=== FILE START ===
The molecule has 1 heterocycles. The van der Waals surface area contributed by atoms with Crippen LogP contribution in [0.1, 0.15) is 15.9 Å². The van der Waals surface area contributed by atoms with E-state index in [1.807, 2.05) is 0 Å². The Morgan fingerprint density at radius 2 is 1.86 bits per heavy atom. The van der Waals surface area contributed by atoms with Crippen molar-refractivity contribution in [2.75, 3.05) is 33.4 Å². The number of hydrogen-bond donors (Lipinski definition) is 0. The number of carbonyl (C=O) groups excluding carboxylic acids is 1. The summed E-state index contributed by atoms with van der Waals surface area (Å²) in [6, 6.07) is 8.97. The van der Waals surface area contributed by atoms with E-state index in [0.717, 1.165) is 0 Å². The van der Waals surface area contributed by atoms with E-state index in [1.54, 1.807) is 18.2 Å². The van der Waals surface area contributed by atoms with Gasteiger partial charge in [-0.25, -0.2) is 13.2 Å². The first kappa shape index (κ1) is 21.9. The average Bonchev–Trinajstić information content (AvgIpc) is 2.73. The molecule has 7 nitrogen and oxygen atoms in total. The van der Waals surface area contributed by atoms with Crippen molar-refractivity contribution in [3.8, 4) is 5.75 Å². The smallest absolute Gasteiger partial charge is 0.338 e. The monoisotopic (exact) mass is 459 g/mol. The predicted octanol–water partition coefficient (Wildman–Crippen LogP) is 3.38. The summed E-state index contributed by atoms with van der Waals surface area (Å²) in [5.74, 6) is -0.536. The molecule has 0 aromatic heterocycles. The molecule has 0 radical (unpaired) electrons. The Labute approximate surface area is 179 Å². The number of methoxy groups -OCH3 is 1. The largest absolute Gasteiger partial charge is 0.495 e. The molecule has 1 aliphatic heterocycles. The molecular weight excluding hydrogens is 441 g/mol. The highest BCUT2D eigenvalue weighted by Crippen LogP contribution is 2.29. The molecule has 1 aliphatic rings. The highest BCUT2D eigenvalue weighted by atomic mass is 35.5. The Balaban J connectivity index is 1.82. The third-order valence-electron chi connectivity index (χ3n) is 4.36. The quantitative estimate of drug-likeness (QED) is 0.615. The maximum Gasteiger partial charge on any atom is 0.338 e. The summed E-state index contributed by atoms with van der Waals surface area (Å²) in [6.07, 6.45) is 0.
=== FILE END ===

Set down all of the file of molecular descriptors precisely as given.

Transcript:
The molecule has 1 heterocycles. The van der Waals surface area contributed by atoms with Crippen LogP contribution in [0.1, 0.15) is 15.9 Å². The van der Waals surface area contributed by atoms with E-state index in [1.807, 2.05) is 0 Å². The Morgan fingerprint density at radius 2 is 1.86 bits per heavy atom. The van der Waals surface area contributed by atoms with Crippen molar-refractivity contribution in [2.75, 3.05) is 33.4 Å². The number of hydrogen-bond donors (Lipinski definition) is 0. The number of carbonyl (C=O) groups excluding carboxylic acids is 1. The summed E-state index contributed by atoms with van der Waals surface area (Å²) in [6, 6.07) is 8.97. The van der Waals surface area contributed by atoms with E-state index in [0.717, 1.165) is 0 Å². The van der Waals surface area contributed by atoms with E-state index in [1.54, 1.807) is 18.2 Å². The van der Waals surface area contributed by atoms with Gasteiger partial charge in [-0.25, -0.2) is 13.2 Å². The first kappa shape index (κ1) is 21.9. The average Bonchev–Trinajstić information content (AvgIpc) is 2.73. The molecule has 7 nitrogen and oxygen atoms in total. The van der Waals surface area contributed by atoms with Crippen molar-refractivity contribution in [3.8, 4) is 5.75 Å². The smallest absolute Gasteiger partial charge is 0.338 e. The monoisotopic (exact) mass is 459 g/mol. The predicted octanol–water partition coefficient (Wildman–Crippen LogP) is 3.38. The summed E-state index contributed by atoms with van der Waals surface area (Å²) in [5.74, 6) is -0.536. The molecule has 0 aromatic heterocycles. The molecule has 0 radical (unpaired) electrons. The Labute approximate surface area is 179 Å². The number of methoxy groups -OCH3 is 1. The largest absolute Gasteiger partial charge is 0.495 e. The molecule has 1 aliphatic heterocycles. The molecular weight excluding hydrogens is 441 g/mol. The highest BCUT2D eigenvalue weighted by Crippen LogP contribution is 2.29. The molecule has 1 aliphatic rings. The highest BCUT2D eigenvalue weighted by atomic mass is 35.5. The Balaban J connectivity index is 1.82. The third-order valence-electron chi connectivity index (χ3n) is 4.36. The quantitative estimate of drug-likeness (QED) is 0.615. The maximum Gasteiger partial charge on any atom is 0.338 e. The summed E-state index contributed by atoms with van der Waals surface area (Å²) in [6.07, 6.45) is 0.